So the last Parliamentary session looks like it will be bringing no surprises to the table for housing. Right to buy and help to buy look set to continue and the HCA looks set to get hold of more public land to handover for development. Other than that it was barely worth tuning in to see our ‘Liz read through a speech that was shorter than a lot of fairy-tales.
On the subject of tales, the sector is finally getting the notion that more personal accounts of the impact of social housing are needed in the on-going PR war against years of negative press. Blog’s from the likes of Tom Murtha and all the others at Council Homes Chat have helped to give voice to those who have benefited from social housing. Last week a piece of research released from the Housing Network, part of the Guardian, gave housing professionals the chance to put forward their thoughts. The results of the poll have been insightful, if a little worrying. Alas I was not involved, I’m guessing my survey got lost in the post.
Apart from the bleeding obvious point that many believed a lack of Government funding has been detrimental to house building levels. The perceived indifference of the Coalition towards low-income households was also seen as playing an important part in restricting the building of more affordable homes. Pleasingly (for me at least as I have said this in previous posts, cue smug face) many thought that the sector provided good value for money but was poor at demonstrating it.
Overall, and on the same day that the IMF warned that the current set of policies towards the housing market was risking the long term recovery of the economy (hitting 2 for 2 here), the poll is pretty grim reading. A quarter of those surveyed reckoned housing associations had done all they could. Around 43% were negative about the future of social housing. In addition to those joyous insights, key themes from the surveys were 1) the sector needed to be more commercially minded (that’s me 3 for 3) and 2) that the Government had already decided that the private sector was the provider of choice (4 for 4, ooosh!).
Aside from feeding my ego, the survey results do show those working in the sector to be rather embattled. With the impact of reforms to the welfare state and severe cuts in public funding meaning housing professionals are having to fill in where the state (local or national) has withdrawn. And the various legislative and funding changes that have served to restrict the sector’s ability to build new properties (or even let them out at truly social rent levels) I can understand why a few housing professionals might be feeling a bit miffed.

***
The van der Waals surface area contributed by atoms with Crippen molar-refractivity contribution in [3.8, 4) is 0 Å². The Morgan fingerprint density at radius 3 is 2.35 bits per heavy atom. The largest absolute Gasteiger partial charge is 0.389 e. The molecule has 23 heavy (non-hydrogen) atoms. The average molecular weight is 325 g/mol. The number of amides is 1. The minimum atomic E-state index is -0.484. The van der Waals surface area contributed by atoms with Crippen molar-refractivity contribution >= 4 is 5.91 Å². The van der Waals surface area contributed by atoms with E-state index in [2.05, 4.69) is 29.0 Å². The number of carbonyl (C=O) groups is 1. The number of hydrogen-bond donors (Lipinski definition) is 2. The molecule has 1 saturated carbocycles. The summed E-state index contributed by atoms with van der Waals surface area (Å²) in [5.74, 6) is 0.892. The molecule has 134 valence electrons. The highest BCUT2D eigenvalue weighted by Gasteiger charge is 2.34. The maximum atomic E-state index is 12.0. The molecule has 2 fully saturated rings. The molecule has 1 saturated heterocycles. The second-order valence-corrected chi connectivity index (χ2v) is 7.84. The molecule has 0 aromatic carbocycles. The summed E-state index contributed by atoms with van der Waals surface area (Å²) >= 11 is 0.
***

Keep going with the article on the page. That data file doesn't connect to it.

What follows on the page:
A potential solution to our funding woes, if not all the other ills affecting the sector, has been suggested in the form of a national investment bank for housing. This has already been put forward not once but twice prior to the think tank The Smith Institute’s proposal. The bank would, in theory, be able to lever in funding for social housing as is the case in a number of places in Europe. I must admit whilst it is a different idea (which is a bonus in its own right as housing policy has a case of repeating on itself like a dodgy late night kebab), whether it is workable in the UK is unknown. Hannah Fearn points out a number of its weaknesses, noticeably the relative failure of a similar attempt to invest in social causes via the big society bank. That being said housing, particularly that of the social kind, does represent a steady and secure investment opportunity (Legal and General are going fricking mad for it at the moment) but it remains to be seen if a British take on this experiment will work.
What is more certain is that we are resilient, if slightly pessimistic bunch. If you didn’t notice in my previous blog building by housing associations has actually stayed remarkably steady since the last market balls-up in 2007. No mean feat considering the monumentally financial cock-up that took place. OK that is a highly selective example of our resiliance but after 30 years of hostile policy making there’s still 1,500 or so social housing organisations. I would say that is an achievement, even if some of the smaller ones should merge.
Reused graph type thingy 1
Over the decades we have grown, adapted and improved (if you ever want to partake in masochism I can lend you a copy of my undergrad dissertation on this subject). Along the way we have helped millions of people by providing safe housing of a standard that is severely lack in a significant part of the private sector. We have ploughed millions of our own cash into support initiatives and helped to regenerate areas forgotten by others.
Like Tom Murtha I despair at the broken consensus around the need to invest in social housing, it’s residualisation, and the demonisation of a whole sector of society based on their tenure. I am however given hope by the work that we do, that just like Tom and his family, many more will benefit from living in a home provided by a landlord that gives a flying f@*k about more than just receiving the rent.
On a side note it has come to my attention that somewhere in London a douche-bag of the day has decided to put spikes up outside a block of flats in an apparent attempt to stop homeless people sleeping there.
I hadn’t realised homeless people were now relegated to the status of pigeon. It is an often repeated phrase that you should judge a society on how it treats its less fortunate. On the basis of this new development we’ve got a long way to go.